In the middle of March, with the threat of a global pandemic imminent, the world’s economy was in complete free-fall. From technology to fashion, industries everywhere braced to face financial uncertainty in the months to come, as normal life came to a halt in order to prevent the spread of the novel coronavirus.
COVID-19 forced companies to shut down their physical retail operations temporarily, while consumer spending habits shifted due to layoffs and the need to save money for essentials including food, toilet paper, and, of course, hand sanitizer and antibacterial wipes. The sneaker resale market was one of those businesses that didn’t appear to be immune to the effects of the virus, which was signaled by sudden price drops of hundreds of limited- edition sneakers. But that trend was short-lived, or so it seems, and perhaps was only a knee-jerk reaction from sellers caused by the initial panic of whether or not people would be buying sneakers (of all things) at the time.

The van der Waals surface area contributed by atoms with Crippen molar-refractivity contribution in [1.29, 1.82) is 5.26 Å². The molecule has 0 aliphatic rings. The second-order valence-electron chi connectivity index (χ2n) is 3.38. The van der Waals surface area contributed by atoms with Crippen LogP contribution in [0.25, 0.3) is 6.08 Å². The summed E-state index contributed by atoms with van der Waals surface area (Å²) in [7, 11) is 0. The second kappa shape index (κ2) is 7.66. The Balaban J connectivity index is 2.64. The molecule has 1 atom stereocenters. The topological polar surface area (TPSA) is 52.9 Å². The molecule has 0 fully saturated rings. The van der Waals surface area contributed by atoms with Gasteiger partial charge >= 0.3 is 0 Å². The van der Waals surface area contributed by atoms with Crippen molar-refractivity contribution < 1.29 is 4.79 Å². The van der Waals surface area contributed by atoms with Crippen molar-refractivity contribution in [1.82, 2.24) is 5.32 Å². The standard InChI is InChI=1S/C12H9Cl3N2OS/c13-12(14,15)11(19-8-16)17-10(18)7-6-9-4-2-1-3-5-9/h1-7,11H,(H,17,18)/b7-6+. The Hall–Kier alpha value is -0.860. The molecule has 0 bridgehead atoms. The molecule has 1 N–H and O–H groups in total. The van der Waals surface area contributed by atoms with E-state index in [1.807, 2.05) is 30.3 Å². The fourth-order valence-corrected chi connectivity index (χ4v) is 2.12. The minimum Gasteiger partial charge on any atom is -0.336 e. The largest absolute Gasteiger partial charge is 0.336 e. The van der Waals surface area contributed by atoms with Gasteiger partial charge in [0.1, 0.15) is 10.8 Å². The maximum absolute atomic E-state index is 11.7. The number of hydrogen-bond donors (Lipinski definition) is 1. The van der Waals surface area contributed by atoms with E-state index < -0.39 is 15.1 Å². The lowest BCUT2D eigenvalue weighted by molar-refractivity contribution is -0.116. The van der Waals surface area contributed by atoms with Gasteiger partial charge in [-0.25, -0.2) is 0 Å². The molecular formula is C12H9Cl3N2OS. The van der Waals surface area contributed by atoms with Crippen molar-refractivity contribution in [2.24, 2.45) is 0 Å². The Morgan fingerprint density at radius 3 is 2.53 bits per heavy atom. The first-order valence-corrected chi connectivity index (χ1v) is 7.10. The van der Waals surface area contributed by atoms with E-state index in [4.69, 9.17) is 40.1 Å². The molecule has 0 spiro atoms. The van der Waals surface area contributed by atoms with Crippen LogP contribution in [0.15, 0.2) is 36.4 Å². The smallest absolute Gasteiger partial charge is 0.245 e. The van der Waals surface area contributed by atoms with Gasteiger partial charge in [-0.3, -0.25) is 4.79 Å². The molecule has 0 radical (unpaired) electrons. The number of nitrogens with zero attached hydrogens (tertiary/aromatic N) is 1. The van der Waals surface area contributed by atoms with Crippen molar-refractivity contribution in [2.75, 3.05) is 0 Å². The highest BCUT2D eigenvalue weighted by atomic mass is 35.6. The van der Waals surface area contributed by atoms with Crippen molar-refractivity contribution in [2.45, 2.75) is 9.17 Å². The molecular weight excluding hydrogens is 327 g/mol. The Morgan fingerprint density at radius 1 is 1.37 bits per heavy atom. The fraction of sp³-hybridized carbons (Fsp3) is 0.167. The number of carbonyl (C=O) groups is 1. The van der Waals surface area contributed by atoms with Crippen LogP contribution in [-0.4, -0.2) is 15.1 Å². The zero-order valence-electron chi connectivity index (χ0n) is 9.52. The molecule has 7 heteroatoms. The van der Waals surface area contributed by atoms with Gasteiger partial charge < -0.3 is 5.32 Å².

With stores worldwide closed, online shopping became a haven for consumers who were spending more time than ever before locked down at home. Brands like Nike and Adidas kept doing drops on their apps, and sneakerheads flocked to them to add to their personal collection or resale on sites like StockX and GOAT.
Founded in 2015, GOAT began as a platform where people could easily buy and sell highly coveted and general release sneakers, but it has since expanded to offer apparel and accessories from the hottest streetwear brands, such as Supreme and Palace. GOAT’s CEO Eddy Lu describes his company, which has over 20 million users and is available in 164 countries, as a “global platform for style.” For him, the business strategy goes beyond sneakers and reselling; it’s about letting people use GOAT to dress from head to toe, give them access to contemporary, avante garde, and luxury brands in one place, and leverage all of these elements to become a primary market — not just a reseller.
Setting up shop
“We're called GOAT, Greatest Of All Time. We want to make people feel the greatest and it starts with just what you wear,” Lu told Input in an interview. “And so when we started with sneakers, we're like, ‘We're not going to get into this thing where we lose focus and do a bunch of things poorly, we're going to do one thing right.’” After sneakers, the natural evolution for GOAT was to get into apparel and accessories, an effort that started in 2019 as a way to deliver more variety to streetwear aficionados.